How It’s Done – Building the Perfect Gaming PC

PCs are still the most powerful platforms for gamers seeking breathtaking graphics and fluid game play, but what PC gaming really comes down to is dollars. Money ya’ll. If you’re on a budget, you might consider sticking to a console. Hold it! Just wait a minute. I can hear everyone losing their minds right now… Bare with me.

Yes, consoles are approaching a point where PC game play may very well be surpassed for the average Joe that doesn’t have a few thousand to drop on a custom build. Yes, console gaming can also be a very expensive habit, but in general, PCs are going to set a consumer back more than an Xbox or Playstation.

Now that that’s settled, let’s pop this juice box open, take a sip, and see just what’s out there to choose from. If you’re new to PC gaming, or just looking to upgrade, here’s a list of components for building an awesome gaming machine in 2013. (I’m not going to go in to specifics on how to build a computer, and I’m not covering minor components like a case, or power supply unit in this article.)


 Processor (CPU)

I personally prefer Intel-based processors over AMD. I don’t have anything against AMD, in fact if you’re on a budget, AMD processors could work very well for you. They’re typically less expensive than Intel processors. My issue with AMD stems from stress testing results between the two manufacturers’ CPUs and per core efficiency results. There isn’t a doubt out there among hardware experts, if you’re building a high-end gaming PC, Intel is the top choice when it comes to a CPU. Here are my recommendations, in order of would-be builders’ budgets:

$$$         Intel i7-3770
$$           i5 2500K, i5 3570, or i5 5370K
$             AMD A10-5800K, or i3

Graphics Card(s)

You can drop a lot of money on high-end graphics cards, but unless you’re loaded I’d stay away from anything that’s higher than $500. I personally have no preference between ATI, or Nvidia. With the right configuration I think both can make excellent graphics cards.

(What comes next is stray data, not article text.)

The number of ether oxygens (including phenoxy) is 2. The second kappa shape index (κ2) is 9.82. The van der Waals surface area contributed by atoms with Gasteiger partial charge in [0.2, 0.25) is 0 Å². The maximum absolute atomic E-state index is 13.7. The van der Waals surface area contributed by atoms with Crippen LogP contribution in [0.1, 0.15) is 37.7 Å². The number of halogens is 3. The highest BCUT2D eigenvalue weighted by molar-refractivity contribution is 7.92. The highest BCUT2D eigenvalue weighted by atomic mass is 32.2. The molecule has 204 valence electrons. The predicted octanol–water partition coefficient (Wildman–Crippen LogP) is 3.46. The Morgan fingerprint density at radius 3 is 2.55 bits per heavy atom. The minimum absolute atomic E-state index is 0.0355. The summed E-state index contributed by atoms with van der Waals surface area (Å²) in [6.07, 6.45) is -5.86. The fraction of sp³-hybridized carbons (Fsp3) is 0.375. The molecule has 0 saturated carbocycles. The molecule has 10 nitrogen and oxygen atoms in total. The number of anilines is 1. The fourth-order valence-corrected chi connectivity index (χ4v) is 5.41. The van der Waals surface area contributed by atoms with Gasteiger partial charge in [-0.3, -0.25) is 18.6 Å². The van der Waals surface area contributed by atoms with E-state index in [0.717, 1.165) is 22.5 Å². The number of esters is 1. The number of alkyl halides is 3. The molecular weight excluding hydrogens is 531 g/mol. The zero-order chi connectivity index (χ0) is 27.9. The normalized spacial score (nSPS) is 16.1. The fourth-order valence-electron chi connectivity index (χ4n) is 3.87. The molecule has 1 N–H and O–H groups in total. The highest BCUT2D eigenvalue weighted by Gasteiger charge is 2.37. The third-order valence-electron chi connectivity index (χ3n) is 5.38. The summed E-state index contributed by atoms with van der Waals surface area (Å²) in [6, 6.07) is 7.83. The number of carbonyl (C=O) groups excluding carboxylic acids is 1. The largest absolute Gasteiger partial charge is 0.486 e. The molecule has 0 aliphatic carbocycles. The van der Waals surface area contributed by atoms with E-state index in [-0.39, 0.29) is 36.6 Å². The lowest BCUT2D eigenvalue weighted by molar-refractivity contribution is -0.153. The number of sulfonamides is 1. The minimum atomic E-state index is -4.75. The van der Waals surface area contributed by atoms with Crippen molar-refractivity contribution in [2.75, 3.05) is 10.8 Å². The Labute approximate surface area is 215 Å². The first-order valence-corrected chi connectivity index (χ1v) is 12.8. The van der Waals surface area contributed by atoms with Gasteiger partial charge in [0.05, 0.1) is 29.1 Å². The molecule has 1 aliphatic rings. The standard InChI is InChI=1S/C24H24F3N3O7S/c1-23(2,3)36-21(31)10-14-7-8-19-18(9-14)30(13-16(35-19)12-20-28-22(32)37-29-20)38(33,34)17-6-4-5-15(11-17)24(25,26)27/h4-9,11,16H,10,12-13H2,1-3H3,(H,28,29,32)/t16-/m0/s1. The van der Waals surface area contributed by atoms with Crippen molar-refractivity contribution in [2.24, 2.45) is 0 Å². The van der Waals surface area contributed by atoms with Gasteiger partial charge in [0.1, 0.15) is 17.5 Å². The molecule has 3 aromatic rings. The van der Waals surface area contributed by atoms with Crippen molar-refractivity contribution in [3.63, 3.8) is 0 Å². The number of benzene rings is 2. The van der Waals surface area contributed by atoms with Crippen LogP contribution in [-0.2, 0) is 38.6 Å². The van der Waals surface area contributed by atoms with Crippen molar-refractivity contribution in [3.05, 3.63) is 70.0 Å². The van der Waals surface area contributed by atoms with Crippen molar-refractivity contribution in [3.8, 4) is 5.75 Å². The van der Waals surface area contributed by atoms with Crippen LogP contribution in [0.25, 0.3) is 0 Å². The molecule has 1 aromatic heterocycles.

$$$         Nvidia GTX 670/660 Ti
$$           Radeon HD 7850/7870
$             Nvidia GTX 650, or Radeon HD 6770


8GB should be plenty for most users. If you want to be an overachiever you can always grab 16, or 32GB.

$$$         32/16GB
$$           8GB
$             4GB


For maximum performance you can run all solid state drives (SSDs), but that could get a little pricey. I’d recommend using a SSD for your primary OS and games you’re currently playing, while using a standard hard drive (HD) with decent capacity for everything else.

Consider a 128GB SSD with maybe a 1TB hard drive for storage.

$$$         Multiple SSDs
$$           SSD primary with HD storage
$             Multiple HDs


The only real factors here are compatibility, expandability, and overclocking. Weigh your options and pick something that fits the build the best for you.


It really comes down to personal preference and budget. If you’re an AMD fan, or Intel supporter, more power to you. I have many friends that swear by AMD builds and wouldn’t ever consider using anything else. The same can be said about graphics cards, some love Nvidia and some are sold on ATI. It’s really up to you. The recommendations listed above reflect cost versus price and are based on industry reviews, consumer reviews, and performance tests.

Let me know in the comments below if you think I missed something. If you want to share that new build with everyone here at T3kd, post your specs below.

Chase Williams

Chase is a serial entrepreneur, electrical engineer, writer, and self-proclaimed techie. He enjoys to travel, hike, kayak, and learn new languages. He's been weightless on-board a NASA C9-B aircraft and his head hasn't quite come back down from the upper atmosphere. To keep up with his low-oxygen chatter, follow him on Twitter @ChaseHWill

  • danny

    hay i am after this desk for my set up where can i get one of them thanks